Mark twain is famous to most children my age. Twain was born in 1835 and died in1910 so he was 75 when he died. Mark Twain has written many books such as The Adventures of Huckleberry Finn. Samuel Clemens is considered one of the greatest American writers. When the reader reads this book they will feel Huckleberry Finn's pain.
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5.0 out of 5 stars Excellent Audio CD of Classic, March 8 2004
By 
fra7299 "fra7299" (California, United States) - See all my reviews
Finally, a reading of a classic that is worth the money.
This story's narration covers a total of 9 Cds, and each disc has about 97 tracks (each track is only about 30 to 45 seconds). The good aspect of this is that it is quite easy to find your spot and, then pick up where you left off, if you happen to stop reading in the middle of a chapter. The negative aspect of short tracks is that it is difficult to skip around to particular chapters without "guessing" where a chapter might end (because there is no insert to tell which chapters are contained in each disc).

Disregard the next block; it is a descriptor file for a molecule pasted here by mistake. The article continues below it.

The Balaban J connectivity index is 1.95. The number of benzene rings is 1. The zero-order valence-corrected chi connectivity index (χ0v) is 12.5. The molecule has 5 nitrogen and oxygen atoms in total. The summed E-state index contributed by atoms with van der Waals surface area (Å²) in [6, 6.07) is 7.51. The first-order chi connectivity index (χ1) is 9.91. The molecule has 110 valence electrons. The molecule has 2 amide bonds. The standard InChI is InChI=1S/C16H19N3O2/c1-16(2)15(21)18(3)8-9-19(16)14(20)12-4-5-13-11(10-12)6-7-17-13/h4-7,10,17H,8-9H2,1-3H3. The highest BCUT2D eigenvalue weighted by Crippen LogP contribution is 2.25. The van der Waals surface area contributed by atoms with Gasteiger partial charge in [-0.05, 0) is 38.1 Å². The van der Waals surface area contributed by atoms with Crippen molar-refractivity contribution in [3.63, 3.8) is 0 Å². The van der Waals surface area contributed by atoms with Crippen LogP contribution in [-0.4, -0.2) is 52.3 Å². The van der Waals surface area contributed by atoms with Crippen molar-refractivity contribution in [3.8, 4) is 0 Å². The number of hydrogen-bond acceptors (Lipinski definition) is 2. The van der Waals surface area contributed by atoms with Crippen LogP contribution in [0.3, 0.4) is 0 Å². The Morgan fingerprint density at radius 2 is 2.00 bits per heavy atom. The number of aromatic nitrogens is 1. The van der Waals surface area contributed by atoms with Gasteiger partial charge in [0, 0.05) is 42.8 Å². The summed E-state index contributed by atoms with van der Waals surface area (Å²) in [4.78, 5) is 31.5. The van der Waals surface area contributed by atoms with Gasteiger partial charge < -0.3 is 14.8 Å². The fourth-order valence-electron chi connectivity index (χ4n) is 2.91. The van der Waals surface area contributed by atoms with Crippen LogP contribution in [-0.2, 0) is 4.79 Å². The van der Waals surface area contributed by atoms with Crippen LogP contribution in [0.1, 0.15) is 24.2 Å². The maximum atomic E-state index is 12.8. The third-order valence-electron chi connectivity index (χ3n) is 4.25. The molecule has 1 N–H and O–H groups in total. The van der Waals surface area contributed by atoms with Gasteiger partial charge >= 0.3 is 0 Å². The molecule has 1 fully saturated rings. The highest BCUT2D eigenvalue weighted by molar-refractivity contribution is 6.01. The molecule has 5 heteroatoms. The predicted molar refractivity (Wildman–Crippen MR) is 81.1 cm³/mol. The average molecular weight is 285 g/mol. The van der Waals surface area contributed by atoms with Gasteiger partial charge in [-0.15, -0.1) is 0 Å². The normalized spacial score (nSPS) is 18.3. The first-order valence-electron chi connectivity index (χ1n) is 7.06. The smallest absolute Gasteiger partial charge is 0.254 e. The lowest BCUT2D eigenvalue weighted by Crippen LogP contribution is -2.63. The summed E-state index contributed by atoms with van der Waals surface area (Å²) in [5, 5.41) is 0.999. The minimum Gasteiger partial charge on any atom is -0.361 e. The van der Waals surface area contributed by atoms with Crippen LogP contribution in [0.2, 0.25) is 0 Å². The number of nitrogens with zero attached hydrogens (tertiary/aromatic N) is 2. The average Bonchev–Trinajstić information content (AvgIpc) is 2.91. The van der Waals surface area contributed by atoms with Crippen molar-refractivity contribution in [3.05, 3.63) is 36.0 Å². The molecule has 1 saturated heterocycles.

Overall, Dick Hill does a superb job of reading in this unabridged version of The Adventures of Huckleberry Finn. Hill's voice personifies Huck's narrative, and he keeps the Southern flavor of Twain's novel intact. What makes this reading particularly great is that Hill has a great ability to not only take on Huck, but other characters as well. Hill changes his voice for other characters such as Tom Sawyer, Jim, the Duke and the king, Pap and others. For this reason, this CD is a great tool for the reluctant readers in classes, and serves as a great supplement for the study of this novel.
I have found that buying audios to classic to be a gamble because you never really know what you are getting, but this is one of the best I've gotten.
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5.0 out of 5 stars The Adventures of Huckleberry Finn, Feb. 20 2004